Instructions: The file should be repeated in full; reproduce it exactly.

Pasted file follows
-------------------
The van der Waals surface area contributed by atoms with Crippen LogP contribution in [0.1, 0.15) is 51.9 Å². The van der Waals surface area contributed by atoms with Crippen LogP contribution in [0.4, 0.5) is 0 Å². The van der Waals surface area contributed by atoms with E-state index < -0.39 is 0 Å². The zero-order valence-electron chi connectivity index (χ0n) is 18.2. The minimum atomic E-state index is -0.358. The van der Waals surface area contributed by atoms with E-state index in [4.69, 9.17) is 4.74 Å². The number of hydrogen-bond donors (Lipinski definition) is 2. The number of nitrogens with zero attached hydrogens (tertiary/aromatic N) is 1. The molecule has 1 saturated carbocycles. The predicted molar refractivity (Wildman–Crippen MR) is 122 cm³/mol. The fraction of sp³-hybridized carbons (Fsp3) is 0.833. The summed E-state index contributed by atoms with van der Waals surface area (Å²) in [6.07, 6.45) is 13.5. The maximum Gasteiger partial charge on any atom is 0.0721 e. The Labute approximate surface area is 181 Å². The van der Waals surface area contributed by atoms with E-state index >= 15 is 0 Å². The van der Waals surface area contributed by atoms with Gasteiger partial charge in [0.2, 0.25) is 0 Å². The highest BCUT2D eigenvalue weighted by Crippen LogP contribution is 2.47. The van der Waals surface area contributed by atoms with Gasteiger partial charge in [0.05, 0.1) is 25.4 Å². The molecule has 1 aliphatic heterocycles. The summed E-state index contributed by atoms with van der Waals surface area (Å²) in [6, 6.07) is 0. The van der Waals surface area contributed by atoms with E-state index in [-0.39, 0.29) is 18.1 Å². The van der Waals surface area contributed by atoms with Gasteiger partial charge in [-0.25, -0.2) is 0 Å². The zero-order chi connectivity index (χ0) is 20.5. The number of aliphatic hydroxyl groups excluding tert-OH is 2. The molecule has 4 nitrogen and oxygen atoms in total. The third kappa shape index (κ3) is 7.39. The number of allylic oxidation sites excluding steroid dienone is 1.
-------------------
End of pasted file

The van der Waals surface area contributed by atoms with Crippen LogP contribution in [0.1, 0.15) is 51.9 Å². The van der Waals surface area contributed by atoms with Crippen LogP contribution in [0.4, 0.5) is 0 Å². The van der Waals surface area contributed by atoms with E-state index < -0.39 is 0 Å². The zero-order valence-electron chi connectivity index (χ0n) is 18.2. The minimum atomic E-state index is -0.358. The van der Waals surface area contributed by atoms with E-state index in [4.69, 9.17) is 4.74 Å². The number of hydrogen-bond donors (Lipinski definition) is 2. The number of nitrogens with zero attached hydrogens (tertiary/aromatic N) is 1. The molecule has 1 saturated carbocycles. The predicted molar refractivity (Wildman–Crippen MR) is 122 cm³/mol. The fraction of sp³-hybridized carbons (Fsp3) is 0.833. The summed E-state index contributed by atoms with van der Waals surface area (Å²) in [6.07, 6.45) is 13.5. The maximum Gasteiger partial charge on any atom is 0.0721 e. The Labute approximate surface area is 181 Å². The van der Waals surface area contributed by atoms with E-state index >= 15 is 0 Å². The van der Waals surface area contributed by atoms with Gasteiger partial charge in [0.2, 0.25) is 0 Å². The highest BCUT2D eigenvalue weighted by Crippen LogP contribution is 2.47. The van der Waals surface area contributed by atoms with Gasteiger partial charge in [0.05, 0.1) is 25.4 Å². The molecule has 1 aliphatic heterocycles. The summed E-state index contributed by atoms with van der Waals surface area (Å²) in [6, 6.07) is 0. The van der Waals surface area contributed by atoms with E-state index in [-0.39, 0.29) is 18.1 Å². The van der Waals surface area contributed by atoms with Gasteiger partial charge in [-0.25, -0.2) is 0 Å². The zero-order chi connectivity index (χ0) is 20.5. The number of aliphatic hydroxyl groups excluding tert-OH is 2. The molecule has 4 nitrogen and oxygen atoms in total. The third kappa shape index (κ3) is 7.39. The number of allylic oxidation sites excluding steroid dienone is 1.